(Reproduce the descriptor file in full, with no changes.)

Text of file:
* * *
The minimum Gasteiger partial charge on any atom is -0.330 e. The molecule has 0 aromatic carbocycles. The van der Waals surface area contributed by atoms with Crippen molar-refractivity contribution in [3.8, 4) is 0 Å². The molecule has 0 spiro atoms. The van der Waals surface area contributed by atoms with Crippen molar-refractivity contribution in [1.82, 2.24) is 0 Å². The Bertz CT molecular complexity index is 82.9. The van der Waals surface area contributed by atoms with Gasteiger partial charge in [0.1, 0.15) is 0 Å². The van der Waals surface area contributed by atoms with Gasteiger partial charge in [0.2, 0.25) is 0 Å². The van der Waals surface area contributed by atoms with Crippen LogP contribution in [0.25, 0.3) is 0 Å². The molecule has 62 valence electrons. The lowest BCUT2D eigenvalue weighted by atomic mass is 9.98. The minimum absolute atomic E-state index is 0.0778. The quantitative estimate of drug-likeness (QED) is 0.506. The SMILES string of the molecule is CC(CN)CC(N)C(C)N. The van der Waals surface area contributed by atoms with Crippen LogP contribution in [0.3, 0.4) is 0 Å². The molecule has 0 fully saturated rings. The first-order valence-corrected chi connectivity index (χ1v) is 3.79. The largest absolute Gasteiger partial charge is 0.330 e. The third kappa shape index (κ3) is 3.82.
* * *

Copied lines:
The minimum Gasteiger partial charge on any atom is -0.330 e. The molecule has 0 aromatic carbocycles. The van der Waals surface area contributed by atoms with Crippen molar-refractivity contribution in [3.8, 4) is 0 Å². The molecule has 0 spiro atoms. The van der Waals surface area contributed by atoms with Crippen molar-refractivity contribution in [1.82, 2.24) is 0 Å². The Bertz CT molecular complexity index is 82.9. The van der Waals surface area contributed by atoms with Gasteiger partial charge in [0.1, 0.15) is 0 Å². The van der Waals surface area contributed by atoms with Gasteiger partial charge in [0.2, 0.25) is 0 Å². The van der Waals surface area contributed by atoms with Crippen LogP contribution in [0.25, 0.3) is 0 Å². The molecule has 62 valence electrons. The lowest BCUT2D eigenvalue weighted by atomic mass is 9.98. The minimum absolute atomic E-state index is 0.0778. The quantitative estimate of drug-likeness (QED) is 0.506. The SMILES string of the molecule is CC(CN)CC(N)C(C)N. The van der Waals surface area contributed by atoms with Crippen LogP contribution in [0.3, 0.4) is 0 Å². The molecule has 0 fully saturated rings. The first-order valence-corrected chi connectivity index (χ1v) is 3.79. The largest absolute Gasteiger partial charge is 0.330 e. The third kappa shape index (κ3) is 3.82.